Course Detail

    GS14 1021 (1 credits)

    This course is an integrated approach to neurological diseases, which includes background information as well as the diagnosis, treatment, and biological mechanisms of the diseases under study. This course will provide students with a broad understanding and appreciation for invasive (e.g., electrocorticography (ECoG), stere-electroencephalography (sEEG), local field potential (LFP), deep brain stimulation (DBS) and non-invasive (surface EEG, transcranial magnetic stimulation, transcranial current stimulation) recording and stimulation modalities as they relate to brain mapping, neurological/psychiatric diseases and disorders (e.g., stroke, epilepsy, depression, PTSD) as well as the augmentation and/or restoration of certain functions. Importantly, a discussion of ethical implications as well as the future of these emerging technologies will be threaded throughout and specifically addressed.  Lectures will be given by leading experts in the field from UTHealth Houston, Rice University, and Baylor College of Medicine.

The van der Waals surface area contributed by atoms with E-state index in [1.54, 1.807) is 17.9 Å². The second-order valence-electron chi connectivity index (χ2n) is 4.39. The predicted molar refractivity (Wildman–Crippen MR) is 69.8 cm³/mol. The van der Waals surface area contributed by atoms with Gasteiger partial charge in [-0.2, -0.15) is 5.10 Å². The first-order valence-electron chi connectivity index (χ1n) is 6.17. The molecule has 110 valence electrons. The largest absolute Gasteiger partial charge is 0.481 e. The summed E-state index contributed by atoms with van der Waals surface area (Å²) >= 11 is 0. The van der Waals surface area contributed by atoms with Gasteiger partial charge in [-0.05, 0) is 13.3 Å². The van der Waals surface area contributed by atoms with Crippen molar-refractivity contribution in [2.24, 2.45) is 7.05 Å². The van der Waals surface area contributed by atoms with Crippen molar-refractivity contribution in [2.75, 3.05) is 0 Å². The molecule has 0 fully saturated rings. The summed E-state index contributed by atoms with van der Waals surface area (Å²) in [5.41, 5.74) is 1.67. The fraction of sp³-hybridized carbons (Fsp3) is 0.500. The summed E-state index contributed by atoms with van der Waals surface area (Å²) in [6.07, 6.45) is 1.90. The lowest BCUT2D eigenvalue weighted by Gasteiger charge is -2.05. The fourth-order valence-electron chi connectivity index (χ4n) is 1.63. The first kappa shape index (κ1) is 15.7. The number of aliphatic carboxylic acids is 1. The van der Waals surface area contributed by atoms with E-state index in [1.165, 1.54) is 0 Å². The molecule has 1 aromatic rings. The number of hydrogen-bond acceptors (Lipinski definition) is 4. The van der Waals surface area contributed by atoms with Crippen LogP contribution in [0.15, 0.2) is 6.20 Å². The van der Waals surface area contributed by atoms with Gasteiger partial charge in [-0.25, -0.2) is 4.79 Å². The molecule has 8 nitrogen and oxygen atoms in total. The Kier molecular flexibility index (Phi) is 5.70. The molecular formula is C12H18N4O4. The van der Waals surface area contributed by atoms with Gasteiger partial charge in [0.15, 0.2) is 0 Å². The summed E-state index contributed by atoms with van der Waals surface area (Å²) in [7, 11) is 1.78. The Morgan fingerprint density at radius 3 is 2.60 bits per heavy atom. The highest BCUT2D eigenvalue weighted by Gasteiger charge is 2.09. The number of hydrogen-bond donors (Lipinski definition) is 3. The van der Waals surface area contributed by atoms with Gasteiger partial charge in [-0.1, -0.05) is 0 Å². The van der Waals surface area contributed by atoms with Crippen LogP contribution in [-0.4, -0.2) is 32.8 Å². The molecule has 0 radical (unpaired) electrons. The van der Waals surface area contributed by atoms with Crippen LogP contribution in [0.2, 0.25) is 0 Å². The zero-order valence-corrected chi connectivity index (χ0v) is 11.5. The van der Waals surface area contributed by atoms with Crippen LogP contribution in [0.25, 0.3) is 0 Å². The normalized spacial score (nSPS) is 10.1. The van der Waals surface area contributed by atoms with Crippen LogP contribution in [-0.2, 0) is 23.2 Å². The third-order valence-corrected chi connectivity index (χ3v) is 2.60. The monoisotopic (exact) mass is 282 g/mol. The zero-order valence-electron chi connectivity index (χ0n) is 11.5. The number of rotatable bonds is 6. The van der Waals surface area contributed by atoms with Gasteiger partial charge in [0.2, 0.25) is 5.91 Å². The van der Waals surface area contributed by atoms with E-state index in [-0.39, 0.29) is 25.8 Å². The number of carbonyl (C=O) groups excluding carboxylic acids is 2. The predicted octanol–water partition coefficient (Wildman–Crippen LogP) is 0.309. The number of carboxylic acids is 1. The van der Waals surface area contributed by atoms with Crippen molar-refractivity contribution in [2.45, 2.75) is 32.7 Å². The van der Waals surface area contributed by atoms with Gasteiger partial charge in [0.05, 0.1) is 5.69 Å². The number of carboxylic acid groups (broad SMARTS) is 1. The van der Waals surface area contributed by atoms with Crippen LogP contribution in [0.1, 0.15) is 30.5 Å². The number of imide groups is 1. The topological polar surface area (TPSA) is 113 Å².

This course is open to graduate students, medical students, residents, and postdoctoral fellows.

  • Molecular and Cellular Neuroscience
    Course Detail

    GS14 1214 (4 credits)

    This course is a graduate level treatment of molecular and cellular neuroscience. It is designed for first-year graduate students and will introduce basic concepts of molecular, electrical and chemical signaling in individual neurons, synapses, and local neuronal circuits.  Topics covered include the functional properties of membranes, receptors, and channels, intracellular signaling cascades, synaptic transmission, short- and long-term forms of synaptic plasticity, and information processing in neuronal dendrites and local circuits.

    >> Curriculum Committee Commended Course for Academic Year 2020-2021 <<

  • Neurobiology of Mental Health Disorders
    Course Detail

    GS14 1131 (1 credits)

    This course will cover the current understanding of the biological basis of mental health disorders, including schizophrenia, bipolar disorder, depression, post-traumatic stress disorder, and substance use disorders. The course will include discussions on challenges that are unique to mental health disorders, and how knowledge of biological underpinnings can be translated to clinical treatments. The presentations will be led by researchers with expertise in the specific disorder and will focus on recent publications on the topic, to facilitate an interactive discussion with students.